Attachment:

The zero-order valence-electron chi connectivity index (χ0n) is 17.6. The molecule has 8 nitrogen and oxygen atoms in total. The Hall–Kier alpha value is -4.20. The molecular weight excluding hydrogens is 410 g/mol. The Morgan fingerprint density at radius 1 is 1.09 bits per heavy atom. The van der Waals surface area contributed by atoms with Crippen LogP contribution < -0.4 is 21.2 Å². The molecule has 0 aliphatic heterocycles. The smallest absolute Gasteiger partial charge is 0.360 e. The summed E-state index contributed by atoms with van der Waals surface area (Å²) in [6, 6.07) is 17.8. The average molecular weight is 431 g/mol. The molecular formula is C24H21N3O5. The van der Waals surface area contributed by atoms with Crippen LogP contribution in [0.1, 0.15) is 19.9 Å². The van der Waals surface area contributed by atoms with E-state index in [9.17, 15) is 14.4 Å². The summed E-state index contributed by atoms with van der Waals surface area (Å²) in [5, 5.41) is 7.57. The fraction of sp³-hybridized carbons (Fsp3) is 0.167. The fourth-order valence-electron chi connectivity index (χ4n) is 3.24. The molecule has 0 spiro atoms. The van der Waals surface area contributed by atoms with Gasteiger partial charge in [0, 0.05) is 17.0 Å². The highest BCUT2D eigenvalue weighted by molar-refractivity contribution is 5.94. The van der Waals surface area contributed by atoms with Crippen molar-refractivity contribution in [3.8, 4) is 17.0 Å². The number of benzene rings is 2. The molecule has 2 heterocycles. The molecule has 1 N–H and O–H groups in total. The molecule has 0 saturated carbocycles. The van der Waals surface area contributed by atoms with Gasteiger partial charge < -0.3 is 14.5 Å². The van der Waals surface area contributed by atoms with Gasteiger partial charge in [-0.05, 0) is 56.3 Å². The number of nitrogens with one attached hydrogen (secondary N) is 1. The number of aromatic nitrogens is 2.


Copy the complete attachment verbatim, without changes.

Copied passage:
The zero-order valence-electron chi connectivity index (χ0n) is 17.6. The molecule has 8 nitrogen and oxygen atoms in total. The Hall–Kier alpha value is -4.20. The molecular weight excluding hydrogens is 410 g/mol. The Morgan fingerprint density at radius 1 is 1.09 bits per heavy atom. The van der Waals surface area contributed by atoms with Crippen LogP contribution < -0.4 is 21.2 Å². The molecule has 0 aliphatic heterocycles. The smallest absolute Gasteiger partial charge is 0.360 e. The summed E-state index contributed by atoms with van der Waals surface area (Å²) in [6, 6.07) is 17.8. The average molecular weight is 431 g/mol. The molecular formula is C24H21N3O5. The van der Waals surface area contributed by atoms with Crippen LogP contribution in [0.1, 0.15) is 19.9 Å². The van der Waals surface area contributed by atoms with E-state index in [9.17, 15) is 14.4 Å². The summed E-state index contributed by atoms with van der Waals surface area (Å²) in [5, 5.41) is 7.57. The fraction of sp³-hybridized carbons (Fsp3) is 0.167. The fourth-order valence-electron chi connectivity index (χ4n) is 3.24. The molecule has 0 spiro atoms. The van der Waals surface area contributed by atoms with Gasteiger partial charge in [0, 0.05) is 17.0 Å². The highest BCUT2D eigenvalue weighted by molar-refractivity contribution is 5.94. The van der Waals surface area contributed by atoms with Crippen molar-refractivity contribution in [3.8, 4) is 17.0 Å². The number of benzene rings is 2. The molecule has 2 heterocycles. The molecule has 1 N–H and O–H groups in total. The molecule has 0 saturated carbocycles. The van der Waals surface area contributed by atoms with Gasteiger partial charge < -0.3 is 14.5 Å². The van der Waals surface area contributed by atoms with Gasteiger partial charge in [-0.05, 0) is 56.3 Å². The number of nitrogens with one attached hydrogen (secondary N) is 1. The number of aromatic nitrogens is 2.